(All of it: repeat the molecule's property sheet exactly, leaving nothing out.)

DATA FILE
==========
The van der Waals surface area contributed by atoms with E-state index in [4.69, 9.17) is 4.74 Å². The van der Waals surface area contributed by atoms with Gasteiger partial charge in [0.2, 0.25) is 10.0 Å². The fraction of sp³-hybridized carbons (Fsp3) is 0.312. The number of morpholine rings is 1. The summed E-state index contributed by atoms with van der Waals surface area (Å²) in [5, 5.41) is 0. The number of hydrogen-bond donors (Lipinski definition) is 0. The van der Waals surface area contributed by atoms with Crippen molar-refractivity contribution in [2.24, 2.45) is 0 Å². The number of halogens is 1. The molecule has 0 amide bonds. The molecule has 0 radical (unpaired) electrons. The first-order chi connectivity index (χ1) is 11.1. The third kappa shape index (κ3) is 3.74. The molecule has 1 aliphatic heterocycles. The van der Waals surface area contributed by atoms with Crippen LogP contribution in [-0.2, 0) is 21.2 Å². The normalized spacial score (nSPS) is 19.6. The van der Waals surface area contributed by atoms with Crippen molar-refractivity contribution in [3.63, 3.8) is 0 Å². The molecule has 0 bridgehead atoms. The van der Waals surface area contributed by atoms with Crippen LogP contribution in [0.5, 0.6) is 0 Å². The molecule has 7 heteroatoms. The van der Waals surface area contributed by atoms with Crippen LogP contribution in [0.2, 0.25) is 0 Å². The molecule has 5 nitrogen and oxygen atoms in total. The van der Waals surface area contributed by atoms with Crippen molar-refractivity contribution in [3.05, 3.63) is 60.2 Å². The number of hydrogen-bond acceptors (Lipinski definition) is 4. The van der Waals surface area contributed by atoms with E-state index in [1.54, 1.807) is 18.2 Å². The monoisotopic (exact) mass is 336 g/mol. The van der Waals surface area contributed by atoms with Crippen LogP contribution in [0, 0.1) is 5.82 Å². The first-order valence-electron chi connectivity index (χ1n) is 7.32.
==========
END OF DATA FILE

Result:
The van der Waals surface area contributed by atoms with E-state index in [4.69, 9.17) is 4.74 Å². The van der Waals surface area contributed by atoms with Gasteiger partial charge in [0.2, 0.25) is 10.0 Å². The fraction of sp³-hybridized carbons (Fsp3) is 0.312. The number of morpholine rings is 1. The summed E-state index contributed by atoms with van der Waals surface area (Å²) in [5, 5.41) is 0. The number of hydrogen-bond donors (Lipinski definition) is 0. The van der Waals surface area contributed by atoms with Crippen molar-refractivity contribution in [2.24, 2.45) is 0 Å². The number of halogens is 1. The molecule has 0 amide bonds. The molecule has 0 radical (unpaired) electrons. The first-order chi connectivity index (χ1) is 11.1. The third kappa shape index (κ3) is 3.74. The molecule has 1 aliphatic heterocycles. The van der Waals surface area contributed by atoms with Crippen LogP contribution in [-0.2, 0) is 21.2 Å². The normalized spacial score (nSPS) is 19.6. The van der Waals surface area contributed by atoms with Crippen molar-refractivity contribution in [3.63, 3.8) is 0 Å². The molecule has 0 bridgehead atoms. The van der Waals surface area contributed by atoms with Crippen LogP contribution in [0.5, 0.6) is 0 Å². The molecule has 7 heteroatoms. The van der Waals surface area contributed by atoms with Crippen LogP contribution in [0.2, 0.25) is 0 Å². The molecule has 5 nitrogen and oxygen atoms in total. The van der Waals surface area contributed by atoms with Crippen molar-refractivity contribution in [3.05, 3.63) is 60.2 Å². The number of hydrogen-bond acceptors (Lipinski definition) is 4. The van der Waals surface area contributed by atoms with E-state index in [1.54, 1.807) is 18.2 Å². The monoisotopic (exact) mass is 336 g/mol. The van der Waals surface area contributed by atoms with Crippen LogP contribution in [0, 0.1) is 5.82 Å². The first-order valence-electron chi connectivity index (χ1n) is 7.32.